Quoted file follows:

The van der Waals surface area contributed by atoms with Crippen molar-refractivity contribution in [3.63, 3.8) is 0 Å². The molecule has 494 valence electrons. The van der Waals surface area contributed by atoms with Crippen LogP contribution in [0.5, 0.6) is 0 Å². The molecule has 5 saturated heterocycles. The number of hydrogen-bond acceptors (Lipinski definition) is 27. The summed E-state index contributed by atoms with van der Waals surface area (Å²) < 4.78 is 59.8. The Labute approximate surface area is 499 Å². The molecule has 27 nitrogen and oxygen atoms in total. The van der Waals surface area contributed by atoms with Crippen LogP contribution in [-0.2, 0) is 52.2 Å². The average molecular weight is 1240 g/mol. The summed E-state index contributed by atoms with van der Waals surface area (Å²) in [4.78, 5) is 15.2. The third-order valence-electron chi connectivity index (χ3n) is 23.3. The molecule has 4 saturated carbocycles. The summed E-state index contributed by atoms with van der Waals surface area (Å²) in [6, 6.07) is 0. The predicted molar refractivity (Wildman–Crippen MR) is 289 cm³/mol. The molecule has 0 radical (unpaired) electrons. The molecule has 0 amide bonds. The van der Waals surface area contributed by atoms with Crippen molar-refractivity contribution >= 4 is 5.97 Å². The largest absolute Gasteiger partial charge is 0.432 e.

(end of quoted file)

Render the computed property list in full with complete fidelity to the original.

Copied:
The van der Waals surface area contributed by atoms with Crippen molar-refractivity contribution in [3.63, 3.8) is 0 Å². The molecule has 494 valence electrons. The van der Waals surface area contributed by atoms with Crippen LogP contribution in [0.5, 0.6) is 0 Å². The molecule has 5 saturated heterocycles. The number of hydrogen-bond acceptors (Lipinski definition) is 27. The summed E-state index contributed by atoms with van der Waals surface area (Å²) < 4.78 is 59.8. The Labute approximate surface area is 499 Å². The molecule has 27 nitrogen and oxygen atoms in total. The van der Waals surface area contributed by atoms with Crippen LogP contribution in [-0.2, 0) is 52.2 Å². The average molecular weight is 1240 g/mol. The summed E-state index contributed by atoms with van der Waals surface area (Å²) in [4.78, 5) is 15.2. The third-order valence-electron chi connectivity index (χ3n) is 23.3. The molecule has 4 saturated carbocycles. The summed E-state index contributed by atoms with van der Waals surface area (Å²) in [6, 6.07) is 0. The predicted molar refractivity (Wildman–Crippen MR) is 289 cm³/mol. The molecule has 0 radical (unpaired) electrons. The molecule has 0 amide bonds. The van der Waals surface area contributed by atoms with Crippen molar-refractivity contribution >= 4 is 5.97 Å². The largest absolute Gasteiger partial charge is 0.432 e.